The Storm Returns
As the climb increases, I stop watching the llamas and focus on putting one foot in front of the other. Jeff stops to take some photos, so I get a little ahead. Scout, Sonic, and Little Red disappear over the crest of the hill, shortly followed by the llamas and their handlers. I focus on my breathing, but am pulled out of my focus by a few drops of rain.
I look up. Those clouds are much, much darker than earlier. I was so distracted by hoof-prints that I completely missed this change. That or it happened very quickly. Both are possible.
I pull up my hood and scope out the scene ahead. I am very nearly to the crest of this hill. The trail here is at the edge of treeline, but is about to dive back into the trees. I am not the highest thing on this hill that I can see, but there are only willow bushes – no trees. I haven’t heard thunder yet, so I aim to get over the hill as quickly as possible. We are only a mile or so from camp.
Meanwhile, ultramarathoners continue to slowly run past me. I have just been passed by yet another when thunder cracks immediately above me. Simultaneously, I see lightning strike down the hill ahead. I see exactly where it hits. It hits an altitude below where I am now, and far too close. There is a specific sound that thunder makes when it is so close, and it is deafening. It sounds like the heavens being ripped open above me and stops me dead in my tracks.
Reacting and Running
Instinct kicks in after the initial shock wears off. I dive into a nearby willow bush. Tossing my pack aside, I try to balance on my toes, grateful I practiced the “lightning stance” before I started the CT. I pause and try to breathe, but that’s difficult. I am already crying. (If I’m not between a 3-to-6 on a 1-to-10 mood scale, I’m crying.)
I don’t hear more thunder at the moment. I don’t feel electricity or hear buzzing, which are signs of potential incoming lightning. But, they are not the only signs. Most bewilderingly, ultramarathoners continue to pass on the trail, completely unmoved by this event. The runner in front of me didn’t even flinch when the thunder hit. The racers must be in the their full runner-zombie mode at this point.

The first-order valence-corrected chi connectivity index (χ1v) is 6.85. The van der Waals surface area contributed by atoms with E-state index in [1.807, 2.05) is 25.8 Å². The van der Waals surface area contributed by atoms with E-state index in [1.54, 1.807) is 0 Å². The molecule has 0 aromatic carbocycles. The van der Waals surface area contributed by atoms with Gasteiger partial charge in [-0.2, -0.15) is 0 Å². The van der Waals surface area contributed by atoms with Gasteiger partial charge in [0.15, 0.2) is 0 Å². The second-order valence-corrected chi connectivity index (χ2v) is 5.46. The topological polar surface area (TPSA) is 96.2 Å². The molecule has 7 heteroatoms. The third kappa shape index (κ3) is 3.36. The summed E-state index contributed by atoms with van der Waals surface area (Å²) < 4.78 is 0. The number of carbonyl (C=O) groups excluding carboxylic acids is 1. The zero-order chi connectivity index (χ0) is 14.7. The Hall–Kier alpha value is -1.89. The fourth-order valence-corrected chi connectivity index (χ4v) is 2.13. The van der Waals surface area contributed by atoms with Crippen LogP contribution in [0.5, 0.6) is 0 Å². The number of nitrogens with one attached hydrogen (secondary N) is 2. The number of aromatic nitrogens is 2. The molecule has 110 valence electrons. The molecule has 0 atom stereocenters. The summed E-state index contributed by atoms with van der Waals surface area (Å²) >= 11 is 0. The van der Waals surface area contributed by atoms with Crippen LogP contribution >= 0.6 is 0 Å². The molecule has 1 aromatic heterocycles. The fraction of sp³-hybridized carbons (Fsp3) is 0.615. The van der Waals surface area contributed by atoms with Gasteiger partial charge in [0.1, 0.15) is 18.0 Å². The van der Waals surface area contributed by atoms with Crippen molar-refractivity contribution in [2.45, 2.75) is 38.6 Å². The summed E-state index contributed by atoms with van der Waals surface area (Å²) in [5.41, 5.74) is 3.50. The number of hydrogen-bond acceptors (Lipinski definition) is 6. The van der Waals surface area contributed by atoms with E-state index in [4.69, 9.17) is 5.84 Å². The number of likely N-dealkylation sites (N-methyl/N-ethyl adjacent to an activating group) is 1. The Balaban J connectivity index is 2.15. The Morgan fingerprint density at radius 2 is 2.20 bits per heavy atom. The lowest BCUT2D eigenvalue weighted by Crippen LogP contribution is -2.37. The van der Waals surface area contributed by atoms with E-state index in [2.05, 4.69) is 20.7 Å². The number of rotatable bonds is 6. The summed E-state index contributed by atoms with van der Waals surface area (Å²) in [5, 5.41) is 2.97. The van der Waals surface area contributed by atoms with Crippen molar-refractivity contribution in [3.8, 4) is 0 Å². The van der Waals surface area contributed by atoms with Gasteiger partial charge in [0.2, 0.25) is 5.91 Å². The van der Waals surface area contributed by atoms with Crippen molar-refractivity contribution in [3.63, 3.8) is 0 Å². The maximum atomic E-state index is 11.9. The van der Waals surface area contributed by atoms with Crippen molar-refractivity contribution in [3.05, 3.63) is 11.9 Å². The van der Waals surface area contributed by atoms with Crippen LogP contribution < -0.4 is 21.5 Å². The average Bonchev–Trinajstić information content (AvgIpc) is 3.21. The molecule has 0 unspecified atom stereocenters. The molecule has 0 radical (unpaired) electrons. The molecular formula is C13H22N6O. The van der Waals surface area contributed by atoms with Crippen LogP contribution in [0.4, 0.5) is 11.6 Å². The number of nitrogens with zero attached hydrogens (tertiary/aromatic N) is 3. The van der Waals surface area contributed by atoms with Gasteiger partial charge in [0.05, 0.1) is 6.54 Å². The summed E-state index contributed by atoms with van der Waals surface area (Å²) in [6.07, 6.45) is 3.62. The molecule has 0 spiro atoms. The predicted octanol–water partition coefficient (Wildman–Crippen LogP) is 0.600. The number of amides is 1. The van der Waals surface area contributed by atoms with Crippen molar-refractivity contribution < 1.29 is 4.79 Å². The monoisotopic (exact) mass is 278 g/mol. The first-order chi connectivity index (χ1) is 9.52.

I am debating my options when Jeff catches up. He calls out, concerned, “Are you OK? Did you see that?” The sight of a friendly face makes me cry harder. I can’t quite respond.
We both watch the runners pass, undeterred, and decide to make a run for it. Like many of the hills and mountaintops in this part of the San Juans, the trail is flat here before it begins its descent. I might ordinarily appreciate this chance for continued views, but today it is quite frustrating.
My memory here gets a little spotty, likely a result of the fight-or-flight response. I remember the flat trail, and then I remember suddenly being halfway downhill in a full downpour. I don’t remember when the rain started in earnest. The trail is a river. Not a trickle, but completely full of water. My shoes are sopping and squishy. I am nearly running with my full resupply. At some point I realize I never zipped up my rain jacket, and I am soaked through. There is not a part of me that is dry, even under my hood.
Just Get to Camp
We reach the edge of a clearing, about to leave the trees to cross a meadow below the CT Yurt. Our camp is just on the other side. I stop and look at Jeff, “We don’t want to be in that clearing if lightning strikes.” (Side note: found out later that lightning had just struck here in front of Scout, so this instinct was 100% correct.) We pause. It feels strange to be stopped when everything for the last 20 minutes was a blur of movement, adrenaline, and rain.
Thankfully, the rain starts to let up, if temporarily. We run across the field and make it back into the trees. And now I have a new concern: cold. Stopping for those 5 minutes was enough for my body temperature to drop and I now realize how wet I am. Even moving across the meadow, I am still ice cold. The lightning certainly scared me, but this fear is different. If my pack liner didn’t keep my important things dry, I might be in very real trouble.
I desperately want to be inside a tent and getting warm. We beeline for the first open spot I see, but have to move a couple of times when we realize some places are already claimed. We run until we find the next spot that will fit both our tents, and I set up my tent in record time.
The Cold and the Wet